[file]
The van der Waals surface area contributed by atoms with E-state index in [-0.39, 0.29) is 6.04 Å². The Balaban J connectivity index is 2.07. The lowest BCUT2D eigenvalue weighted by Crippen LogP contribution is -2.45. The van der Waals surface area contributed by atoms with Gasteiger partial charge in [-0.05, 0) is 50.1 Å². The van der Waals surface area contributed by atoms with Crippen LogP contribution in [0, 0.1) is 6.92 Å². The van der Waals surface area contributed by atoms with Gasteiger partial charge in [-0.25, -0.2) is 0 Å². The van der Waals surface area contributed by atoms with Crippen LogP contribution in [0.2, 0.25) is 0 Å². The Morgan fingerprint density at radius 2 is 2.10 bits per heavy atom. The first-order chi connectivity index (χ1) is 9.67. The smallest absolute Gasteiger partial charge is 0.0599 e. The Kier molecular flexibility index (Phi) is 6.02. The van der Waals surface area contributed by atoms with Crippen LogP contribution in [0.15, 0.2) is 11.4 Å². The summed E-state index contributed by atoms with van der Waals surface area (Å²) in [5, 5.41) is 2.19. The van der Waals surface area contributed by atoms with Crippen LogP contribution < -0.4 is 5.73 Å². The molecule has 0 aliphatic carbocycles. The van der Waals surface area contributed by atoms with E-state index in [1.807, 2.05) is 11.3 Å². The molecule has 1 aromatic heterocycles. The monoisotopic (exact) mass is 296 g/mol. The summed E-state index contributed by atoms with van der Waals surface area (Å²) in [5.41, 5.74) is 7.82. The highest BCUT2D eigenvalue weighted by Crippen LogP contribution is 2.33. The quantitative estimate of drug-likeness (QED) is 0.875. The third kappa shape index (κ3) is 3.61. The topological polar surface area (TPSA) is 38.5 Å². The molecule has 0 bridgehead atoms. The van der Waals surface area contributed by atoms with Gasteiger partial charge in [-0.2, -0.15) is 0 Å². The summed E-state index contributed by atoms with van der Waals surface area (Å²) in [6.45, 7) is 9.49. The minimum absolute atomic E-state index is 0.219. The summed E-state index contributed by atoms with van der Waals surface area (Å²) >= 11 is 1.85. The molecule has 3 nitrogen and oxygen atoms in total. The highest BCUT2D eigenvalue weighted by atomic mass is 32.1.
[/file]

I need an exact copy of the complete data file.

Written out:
The van der Waals surface area contributed by atoms with E-state index in [-0.39, 0.29) is 6.04 Å². The Balaban J connectivity index is 2.07. The lowest BCUT2D eigenvalue weighted by Crippen LogP contribution is -2.45. The van der Waals surface area contributed by atoms with Gasteiger partial charge in [-0.05, 0) is 50.1 Å². The van der Waals surface area contributed by atoms with Crippen LogP contribution in [0, 0.1) is 6.92 Å². The van der Waals surface area contributed by atoms with Gasteiger partial charge in [-0.25, -0.2) is 0 Å². The van der Waals surface area contributed by atoms with Crippen LogP contribution in [0.2, 0.25) is 0 Å². The Morgan fingerprint density at radius 2 is 2.10 bits per heavy atom. The first-order chi connectivity index (χ1) is 9.67. The smallest absolute Gasteiger partial charge is 0.0599 e. The Kier molecular flexibility index (Phi) is 6.02. The van der Waals surface area contributed by atoms with Crippen LogP contribution in [0.15, 0.2) is 11.4 Å². The summed E-state index contributed by atoms with van der Waals surface area (Å²) in [5, 5.41) is 2.19. The van der Waals surface area contributed by atoms with Crippen LogP contribution < -0.4 is 5.73 Å². The molecule has 0 aliphatic carbocycles. The van der Waals surface area contributed by atoms with E-state index in [1.807, 2.05) is 11.3 Å². The molecule has 1 aromatic heterocycles. The monoisotopic (exact) mass is 296 g/mol. The summed E-state index contributed by atoms with van der Waals surface area (Å²) in [5.41, 5.74) is 7.82. The highest BCUT2D eigenvalue weighted by Crippen LogP contribution is 2.33. The quantitative estimate of drug-likeness (QED) is 0.875. The third kappa shape index (κ3) is 3.61. The topological polar surface area (TPSA) is 38.5 Å². The molecule has 0 bridgehead atoms. The van der Waals surface area contributed by atoms with Gasteiger partial charge in [-0.2, -0.15) is 0 Å². The summed E-state index contributed by atoms with van der Waals surface area (Å²) in [6.45, 7) is 9.49. The minimum absolute atomic E-state index is 0.219. The summed E-state index contributed by atoms with van der Waals surface area (Å²) >= 11 is 1.85. The molecule has 3 nitrogen and oxygen atoms in total. The highest BCUT2D eigenvalue weighted by atomic mass is 32.1.